How often do things from our past come back to wreak havoc on our minds out of nowhere? There you are, playing at a high level one moment, only to be hijacked by the recollection of some negative moment from your past, the next.
Who knows why or how it was triggered, but there it is all the same.
It could be a past failure, or a time when you hurt someone, or they hurt you. It could be a time when you did or said something ill advised that resulted in a negative consequence. Whatever it was, it knocks you out of your flow and holds you down.
And how often have those same memories blindsided us time and time again…
I’ve found that far too often these negative events continue to resurface in my life no matter how much I may think they don’t matter, or how hard I try to bury it.
So rather than trying to keep those events buried and tell ourselves they don’t matter, let’s remember one thing…
Our past contains an incredible amount of knowledge and potential learning IF we choose to put ourselves in a position to learn.
Deep down, I believe that these events keeps coming back up for us because there is something significant that we can learn for the future.
So let’s put these events behind us for good. But before we do, let’s make it a new practice to LEARN before LETTING GO…
This mental hijacking from past events happens all too often to me. It could be something as recent as a poor meeting or business decision at work, or something from grade school or high school. It always feels completely unprompted, yet there it is.
The worst instances are when I’m feeling good about myself – things are going well, I’m in the zone, playing at a high level and then BAM! That past thought / memory cruises on in, reminds me of a time when I was not my best, lingers for a bit, and then cruises on out.
“Life can only be understood backwards; but it must be lived forwards.”
It’s a gut punch every time – knocking the breath out of me and wind out of my sails.
However I don’t want that cause and effect to continue. I want to take control of those moments. As the quote above reminds me, perhaps there is something to be learned from the past – especially given what I know now.
So, in an effort to maximize my learning, and rid myself of these confidence busting mental intrusions, I want to repurpose some mindfulness practices to help learn from these past events and then let go of whatever is left.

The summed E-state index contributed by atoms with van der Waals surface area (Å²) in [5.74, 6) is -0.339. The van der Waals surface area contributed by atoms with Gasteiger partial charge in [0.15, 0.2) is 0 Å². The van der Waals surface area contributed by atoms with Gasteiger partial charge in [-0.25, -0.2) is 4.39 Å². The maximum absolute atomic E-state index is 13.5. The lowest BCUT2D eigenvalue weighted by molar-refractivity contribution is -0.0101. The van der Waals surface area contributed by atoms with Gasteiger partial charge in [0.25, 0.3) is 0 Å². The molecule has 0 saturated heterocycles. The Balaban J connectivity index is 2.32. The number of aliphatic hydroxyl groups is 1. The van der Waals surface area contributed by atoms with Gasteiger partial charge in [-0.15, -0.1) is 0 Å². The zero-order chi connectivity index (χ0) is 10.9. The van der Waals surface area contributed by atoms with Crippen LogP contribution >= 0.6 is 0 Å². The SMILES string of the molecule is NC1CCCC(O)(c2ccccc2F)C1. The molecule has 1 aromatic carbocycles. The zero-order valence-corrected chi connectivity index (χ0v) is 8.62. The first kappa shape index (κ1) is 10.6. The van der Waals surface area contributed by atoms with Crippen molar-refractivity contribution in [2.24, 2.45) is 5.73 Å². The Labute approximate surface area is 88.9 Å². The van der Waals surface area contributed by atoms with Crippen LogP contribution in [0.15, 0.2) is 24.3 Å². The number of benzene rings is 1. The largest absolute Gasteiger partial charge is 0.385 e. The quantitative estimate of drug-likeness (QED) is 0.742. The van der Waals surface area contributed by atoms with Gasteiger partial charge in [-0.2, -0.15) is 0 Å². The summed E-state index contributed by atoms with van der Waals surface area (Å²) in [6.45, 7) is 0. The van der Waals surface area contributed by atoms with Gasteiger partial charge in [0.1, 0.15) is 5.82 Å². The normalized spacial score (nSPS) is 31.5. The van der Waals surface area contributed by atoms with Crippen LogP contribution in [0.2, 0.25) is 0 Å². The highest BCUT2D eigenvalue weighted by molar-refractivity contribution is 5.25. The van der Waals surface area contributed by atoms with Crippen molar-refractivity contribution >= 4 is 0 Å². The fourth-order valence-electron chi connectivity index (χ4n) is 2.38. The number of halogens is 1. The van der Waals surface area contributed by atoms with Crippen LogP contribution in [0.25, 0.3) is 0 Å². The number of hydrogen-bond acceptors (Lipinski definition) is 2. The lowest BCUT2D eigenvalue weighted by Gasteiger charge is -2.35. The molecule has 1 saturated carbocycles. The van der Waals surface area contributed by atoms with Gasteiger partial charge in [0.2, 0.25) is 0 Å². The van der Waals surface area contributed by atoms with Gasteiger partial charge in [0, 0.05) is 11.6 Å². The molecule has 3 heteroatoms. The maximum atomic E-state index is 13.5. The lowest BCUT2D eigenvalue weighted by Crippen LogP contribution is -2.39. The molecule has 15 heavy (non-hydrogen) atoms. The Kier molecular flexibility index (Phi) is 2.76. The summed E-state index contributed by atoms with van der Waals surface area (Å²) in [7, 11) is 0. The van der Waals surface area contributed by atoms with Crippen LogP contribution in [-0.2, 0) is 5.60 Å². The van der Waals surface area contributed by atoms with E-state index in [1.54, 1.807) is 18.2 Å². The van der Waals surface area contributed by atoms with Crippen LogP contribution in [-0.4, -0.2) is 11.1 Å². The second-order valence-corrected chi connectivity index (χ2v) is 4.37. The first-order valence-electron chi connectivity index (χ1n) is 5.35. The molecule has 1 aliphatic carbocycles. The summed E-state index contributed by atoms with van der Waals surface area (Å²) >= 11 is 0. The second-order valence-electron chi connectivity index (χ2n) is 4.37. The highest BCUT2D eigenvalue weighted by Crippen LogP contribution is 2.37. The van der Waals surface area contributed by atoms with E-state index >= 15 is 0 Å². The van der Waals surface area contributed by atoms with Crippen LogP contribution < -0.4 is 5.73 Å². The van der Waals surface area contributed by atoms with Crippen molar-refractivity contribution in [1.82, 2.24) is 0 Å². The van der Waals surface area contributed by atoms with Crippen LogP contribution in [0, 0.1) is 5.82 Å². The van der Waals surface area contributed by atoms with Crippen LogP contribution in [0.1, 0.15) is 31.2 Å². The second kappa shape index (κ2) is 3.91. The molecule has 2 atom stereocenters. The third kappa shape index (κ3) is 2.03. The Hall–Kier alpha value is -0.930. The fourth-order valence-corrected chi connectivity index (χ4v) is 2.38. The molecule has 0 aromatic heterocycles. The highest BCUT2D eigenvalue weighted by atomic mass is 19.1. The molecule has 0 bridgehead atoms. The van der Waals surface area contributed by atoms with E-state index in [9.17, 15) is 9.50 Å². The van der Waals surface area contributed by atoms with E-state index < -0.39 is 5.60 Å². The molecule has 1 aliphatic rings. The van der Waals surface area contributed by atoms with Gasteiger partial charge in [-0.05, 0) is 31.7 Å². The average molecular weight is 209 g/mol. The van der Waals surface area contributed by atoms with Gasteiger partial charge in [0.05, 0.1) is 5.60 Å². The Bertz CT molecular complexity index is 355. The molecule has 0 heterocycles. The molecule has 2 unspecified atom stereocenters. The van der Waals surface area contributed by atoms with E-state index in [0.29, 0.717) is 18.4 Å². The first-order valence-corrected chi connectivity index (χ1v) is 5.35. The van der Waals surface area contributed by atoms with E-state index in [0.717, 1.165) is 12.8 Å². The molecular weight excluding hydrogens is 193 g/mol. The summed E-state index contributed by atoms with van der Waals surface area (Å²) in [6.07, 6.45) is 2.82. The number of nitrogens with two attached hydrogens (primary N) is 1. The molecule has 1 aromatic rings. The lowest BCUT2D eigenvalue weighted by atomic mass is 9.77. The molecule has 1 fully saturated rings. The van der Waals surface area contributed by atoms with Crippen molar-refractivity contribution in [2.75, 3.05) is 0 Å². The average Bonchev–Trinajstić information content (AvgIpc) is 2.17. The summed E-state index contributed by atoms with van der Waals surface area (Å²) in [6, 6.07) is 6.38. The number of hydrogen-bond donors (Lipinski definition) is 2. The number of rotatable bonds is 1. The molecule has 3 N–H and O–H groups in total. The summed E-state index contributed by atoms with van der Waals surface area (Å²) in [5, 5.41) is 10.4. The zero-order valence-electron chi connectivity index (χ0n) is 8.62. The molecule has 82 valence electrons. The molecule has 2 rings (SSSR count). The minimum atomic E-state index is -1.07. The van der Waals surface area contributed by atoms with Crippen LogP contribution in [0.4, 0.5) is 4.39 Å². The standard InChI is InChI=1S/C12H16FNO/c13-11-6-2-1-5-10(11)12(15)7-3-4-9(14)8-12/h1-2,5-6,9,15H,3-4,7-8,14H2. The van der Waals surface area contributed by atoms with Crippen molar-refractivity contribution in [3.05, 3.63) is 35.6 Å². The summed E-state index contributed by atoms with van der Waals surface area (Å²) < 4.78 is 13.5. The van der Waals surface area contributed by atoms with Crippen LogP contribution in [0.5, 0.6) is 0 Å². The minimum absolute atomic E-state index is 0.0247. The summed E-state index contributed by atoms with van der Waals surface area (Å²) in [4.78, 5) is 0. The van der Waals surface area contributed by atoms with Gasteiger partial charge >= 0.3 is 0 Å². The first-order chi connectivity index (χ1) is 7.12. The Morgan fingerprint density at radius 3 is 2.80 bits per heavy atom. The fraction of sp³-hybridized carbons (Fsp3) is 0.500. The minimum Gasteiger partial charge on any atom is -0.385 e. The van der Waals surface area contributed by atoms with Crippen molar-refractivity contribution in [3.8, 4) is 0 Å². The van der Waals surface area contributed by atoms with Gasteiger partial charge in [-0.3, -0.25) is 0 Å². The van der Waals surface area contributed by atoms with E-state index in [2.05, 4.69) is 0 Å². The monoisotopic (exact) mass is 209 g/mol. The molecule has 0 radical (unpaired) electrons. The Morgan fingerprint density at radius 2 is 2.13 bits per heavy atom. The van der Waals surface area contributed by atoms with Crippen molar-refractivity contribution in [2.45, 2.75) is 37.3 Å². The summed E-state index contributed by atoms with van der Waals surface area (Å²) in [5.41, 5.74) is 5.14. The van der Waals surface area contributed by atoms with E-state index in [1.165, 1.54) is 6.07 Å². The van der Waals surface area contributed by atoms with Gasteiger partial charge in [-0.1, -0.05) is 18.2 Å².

Learn What You Can, And Put The Rest Behind You
I am never one to advocate for dwelling on the past. I’ve done it enough and it is not something that I believe makes me stronger.
Now learning from the past is something very different. Whether we already know a past event holds a few nuggets of knowledge, or are just constantly revisited by an event over and over, it’s time to do some work and learn.
Now before I dig into some guidance for exploring these past events, I feel it’s wise to include a quick public service announcement…
If upon digging into a topic from your past you realize there is some pretty heavy emotional or psychological findings, then please make sure you take the appropriate steps to seek out a proper medical professional. You don’t need to go that road alone if you discover something significant like that along your journey.
Now back to your regularly scheduled programming…
They key theme I want to promote this week is self-discovery – specifically with regard to our past events. There is always a tremendous place for self-discovery in the here and now, yet for this week, let’s set our sights behind us.
Today I want to walk through 5 tools that can be very beneficial in exploring a past event to see what (if anything) we can learn from it before we put it behind us for good. I do want to highlight the point that after our exploration into a nagging past event, we may find there really isn’t anything there, and that’s OK! We can finally let it go all the same.
Time to dig in…
This is a new tool I’ve come across in my coaching program, and something I am just starting to explore myself. Inquiry is built on the premise of questioning thoughts or ideas in terms of their level of truth and their (real) impact on you. To leverage the inquiry practice, first identify a thought or idea that hijacks you from where you want to be or what you want to be doing. These thoughts are often a result of past experiences too, so they are right in our wheel house today.